This week’s entry: Ong’s Hat
What it’s about: An Old West ghost town! Twenty miles west of the Atlantic Ocean, that is. Halfway between the shore and Philadelphia, New Jersey has its very own ghost town, with a name that stands out as odd even in a state with municipalities like Cheesequake, Frelinghuysen, and Buttzville. Ong’s Hat has everything you’d want in a town—a funny name, a colorful origin story, a dubious claim to even existing… and a central role in the internet’s first conspiracy theory.
Biggest controversy: The town’s not actually a town, as such. And not just because it’s an unincorporated community with a population of zero. The Hat may have only ever comprised one single building: Ong’s Hut. In fact, it’s possible Ong’s Hut is the correct name of the place, but it said Ong’s Hat on the map (the “town” appeared on maps as recently as 2006), and there’s an Ong’s Hat Road nearby.
On the other hand, Henry Charlton Beck’s book Forgotten Towns Of Southern New Jersey reports that the Hat was “a lively town” and “a social center” in the 1860s, and the town dates back to at least the Revolutionary War, as it appears on a 1778 map.
Strangest fact: According to legend, the town is named for an actual hat. A man with the last name of Ong (a common surname in the area in colonial times) was famous for “wooing women with his suave attire,” in particular a silk hat. A jealous lover stomped on his hat, and in frustration, Ong threw it in the air. The hat got stuck in a tree, where it remained for years, so Ong’s Hat became a local landmark, which was used to identify the town that grew up around the hat. In some versions of the story, Ong owned a tavern, with his hat as the logo.
There is a competing story. In 1968, a member of the Ong family told The New York Times that his family had lived in Little Egg Harbor, and transported the grain they grew to Burlington, New Jersey. They built a hut at the midway point to rest during their journey, and Ong’s Hut eventually became Ong’s Hat. (This also supports the idea that there wasn’t a town, just the one building.)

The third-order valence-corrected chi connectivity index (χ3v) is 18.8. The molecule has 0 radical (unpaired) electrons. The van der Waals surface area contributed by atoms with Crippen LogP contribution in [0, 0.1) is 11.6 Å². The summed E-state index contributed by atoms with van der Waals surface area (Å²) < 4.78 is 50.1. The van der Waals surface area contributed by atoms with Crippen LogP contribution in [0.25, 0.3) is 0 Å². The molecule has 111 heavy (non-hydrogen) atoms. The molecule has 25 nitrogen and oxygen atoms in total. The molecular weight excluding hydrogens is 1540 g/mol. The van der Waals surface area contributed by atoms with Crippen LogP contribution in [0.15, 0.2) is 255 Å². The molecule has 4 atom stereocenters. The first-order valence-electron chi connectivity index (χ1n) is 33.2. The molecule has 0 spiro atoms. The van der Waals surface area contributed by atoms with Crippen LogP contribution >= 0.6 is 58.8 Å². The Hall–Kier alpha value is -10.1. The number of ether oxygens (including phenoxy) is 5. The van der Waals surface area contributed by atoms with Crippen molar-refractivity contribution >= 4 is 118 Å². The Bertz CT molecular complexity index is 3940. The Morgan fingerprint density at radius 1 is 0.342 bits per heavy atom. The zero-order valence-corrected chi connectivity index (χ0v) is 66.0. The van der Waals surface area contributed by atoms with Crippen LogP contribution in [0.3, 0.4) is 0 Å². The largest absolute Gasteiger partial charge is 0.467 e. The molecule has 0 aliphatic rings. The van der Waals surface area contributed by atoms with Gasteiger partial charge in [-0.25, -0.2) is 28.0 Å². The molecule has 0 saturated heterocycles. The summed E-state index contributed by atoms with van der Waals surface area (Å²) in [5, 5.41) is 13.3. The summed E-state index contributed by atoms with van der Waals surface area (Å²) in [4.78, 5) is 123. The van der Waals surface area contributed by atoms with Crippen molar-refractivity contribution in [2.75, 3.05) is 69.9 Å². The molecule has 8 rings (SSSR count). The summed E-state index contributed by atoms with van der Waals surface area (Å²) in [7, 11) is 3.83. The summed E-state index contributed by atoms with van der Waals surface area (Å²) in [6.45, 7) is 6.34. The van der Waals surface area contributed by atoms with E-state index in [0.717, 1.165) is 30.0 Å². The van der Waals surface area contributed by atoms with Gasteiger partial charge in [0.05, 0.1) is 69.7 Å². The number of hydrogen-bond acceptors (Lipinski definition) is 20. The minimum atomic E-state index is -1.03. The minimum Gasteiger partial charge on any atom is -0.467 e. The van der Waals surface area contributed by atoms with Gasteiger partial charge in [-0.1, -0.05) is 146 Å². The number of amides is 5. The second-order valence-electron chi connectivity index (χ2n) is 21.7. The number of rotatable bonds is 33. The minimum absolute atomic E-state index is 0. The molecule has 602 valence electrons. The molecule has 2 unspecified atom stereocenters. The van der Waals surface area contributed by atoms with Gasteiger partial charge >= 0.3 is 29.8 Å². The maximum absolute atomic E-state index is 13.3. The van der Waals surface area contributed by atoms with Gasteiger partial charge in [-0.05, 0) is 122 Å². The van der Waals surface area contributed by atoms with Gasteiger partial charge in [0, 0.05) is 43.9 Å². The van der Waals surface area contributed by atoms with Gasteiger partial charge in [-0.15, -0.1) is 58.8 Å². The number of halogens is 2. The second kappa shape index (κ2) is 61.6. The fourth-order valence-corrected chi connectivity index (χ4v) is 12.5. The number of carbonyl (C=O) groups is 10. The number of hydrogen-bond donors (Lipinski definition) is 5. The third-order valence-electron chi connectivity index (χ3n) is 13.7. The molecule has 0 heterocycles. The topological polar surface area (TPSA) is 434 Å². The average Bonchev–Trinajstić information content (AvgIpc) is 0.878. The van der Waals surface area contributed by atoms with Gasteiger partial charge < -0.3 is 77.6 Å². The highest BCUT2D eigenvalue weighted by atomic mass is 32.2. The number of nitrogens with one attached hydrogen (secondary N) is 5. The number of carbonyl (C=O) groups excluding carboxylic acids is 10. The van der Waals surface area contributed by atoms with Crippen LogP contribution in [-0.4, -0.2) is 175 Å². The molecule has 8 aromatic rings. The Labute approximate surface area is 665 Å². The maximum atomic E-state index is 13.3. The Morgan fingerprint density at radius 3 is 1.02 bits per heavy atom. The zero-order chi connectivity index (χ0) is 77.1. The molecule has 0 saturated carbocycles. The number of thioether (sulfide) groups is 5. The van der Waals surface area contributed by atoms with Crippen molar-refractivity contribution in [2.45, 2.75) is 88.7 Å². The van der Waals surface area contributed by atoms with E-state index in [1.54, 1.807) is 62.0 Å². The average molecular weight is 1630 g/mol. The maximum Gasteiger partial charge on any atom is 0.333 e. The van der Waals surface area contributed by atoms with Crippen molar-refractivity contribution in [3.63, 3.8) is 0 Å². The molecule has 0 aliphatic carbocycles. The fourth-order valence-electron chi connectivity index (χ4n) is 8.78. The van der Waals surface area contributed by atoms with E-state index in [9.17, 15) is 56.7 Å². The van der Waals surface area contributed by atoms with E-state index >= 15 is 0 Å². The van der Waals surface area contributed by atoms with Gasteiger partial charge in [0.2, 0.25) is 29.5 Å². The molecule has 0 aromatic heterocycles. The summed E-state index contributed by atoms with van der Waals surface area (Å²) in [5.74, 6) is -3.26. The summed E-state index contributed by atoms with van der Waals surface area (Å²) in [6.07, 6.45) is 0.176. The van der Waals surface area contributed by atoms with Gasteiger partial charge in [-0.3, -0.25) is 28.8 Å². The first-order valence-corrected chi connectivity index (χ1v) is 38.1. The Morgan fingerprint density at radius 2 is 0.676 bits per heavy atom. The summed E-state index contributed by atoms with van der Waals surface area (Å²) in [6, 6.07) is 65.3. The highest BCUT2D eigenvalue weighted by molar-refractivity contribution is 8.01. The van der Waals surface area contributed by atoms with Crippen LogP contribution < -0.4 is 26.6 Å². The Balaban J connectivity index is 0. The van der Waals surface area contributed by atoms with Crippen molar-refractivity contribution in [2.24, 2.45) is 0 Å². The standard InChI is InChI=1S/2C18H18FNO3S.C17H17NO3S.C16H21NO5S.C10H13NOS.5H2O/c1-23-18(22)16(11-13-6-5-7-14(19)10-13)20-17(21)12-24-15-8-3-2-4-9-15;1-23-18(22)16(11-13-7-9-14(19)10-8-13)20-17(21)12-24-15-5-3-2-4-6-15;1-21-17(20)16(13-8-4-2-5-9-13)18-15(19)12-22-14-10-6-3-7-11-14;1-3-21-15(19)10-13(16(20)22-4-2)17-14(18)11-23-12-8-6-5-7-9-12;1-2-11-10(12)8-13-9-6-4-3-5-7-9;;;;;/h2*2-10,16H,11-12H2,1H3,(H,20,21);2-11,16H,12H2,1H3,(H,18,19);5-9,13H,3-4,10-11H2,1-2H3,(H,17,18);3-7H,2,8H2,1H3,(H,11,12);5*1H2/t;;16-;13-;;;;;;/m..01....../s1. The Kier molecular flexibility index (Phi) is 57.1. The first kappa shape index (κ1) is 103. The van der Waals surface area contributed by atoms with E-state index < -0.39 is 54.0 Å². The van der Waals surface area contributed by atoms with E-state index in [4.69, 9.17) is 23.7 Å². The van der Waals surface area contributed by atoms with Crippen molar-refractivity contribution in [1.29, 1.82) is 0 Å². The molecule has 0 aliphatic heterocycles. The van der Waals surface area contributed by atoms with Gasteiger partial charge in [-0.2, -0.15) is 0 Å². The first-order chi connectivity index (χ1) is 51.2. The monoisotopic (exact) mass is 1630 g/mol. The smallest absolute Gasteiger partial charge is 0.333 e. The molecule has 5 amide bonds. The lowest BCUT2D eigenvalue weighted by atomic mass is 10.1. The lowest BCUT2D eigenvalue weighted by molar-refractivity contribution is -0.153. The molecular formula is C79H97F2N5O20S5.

Thing we were happiest to learn: As if a New Jersey ghost town isn’t a good enough story, Ong’s Hat is also the center of a conspiracy theory. Wikipedia calls it “one of the earliest internet-based secret history conspiracy theories,” that began as a work of collaborative fiction. The theory involves Princeton professors building a secret quantum physics lab in Ong’s Hat to built a device called the EGG, which allowed inter-dimensional travel. (This is essentially the first act of Buckaroo Banzai Across The 8th Dimension, and the theory seems to have started around the time the movie was released, so make of that what you will.)
Thing we were unhappiest to learn: There’s also a darker story set in Ong’s Hat. Forgotten Towns, the same book that insists Ong’s was in fact a town, says it was down to only seven residents by the early 20th century. The Chininiskis, a couple from Poland, moved in, drastically boosting the population. At least, temporarily. The couple disappeared, and years later, hunters found a skeleton believed to be Mrs. Chininiski. The county sheriff believed her husband had killed her and fled to New York, but was unable to prove anything, and kept her skull on his desk as a grisly reminder of the unsolved case.
Best link to elsewhere on Wikipedia: Ong’s Hat is in the Pine Barrens region of New Jersey, a sprawling forest which most likely still stands today because the soil is acidic, sandy, and unsuitable for growing crops (hence, “barrens”). In 1978, 1.1 million acres of the Barrens became the first National Reserve, preserving an ecosystem that not only hosts a diverse array of trees and animal life, but produces some of the purest fresh water in America, and, of course, houses the New Jersey Devil.
Further down the Wormhole: As convoluted as the Ong’s Hat conspiracy theory is, its history might be more so. The creators of the conspiracy wanted to give it credence by spreading it across multiple media, which means it appeared in print, radio, television, pre-world-wide-web online bulletin boards, zines, and mail art. That last one has mostly been forgotten, but in the pre-internet era, there was a movement to send artwork through the mail (often on envelopes or postcards) instead of in a gallery space.
We’re shutting down the Wormhole for the rest of 2018, but we’ll return in the new year to revisit an era when the mail was used for something other than unwanted credit card offers.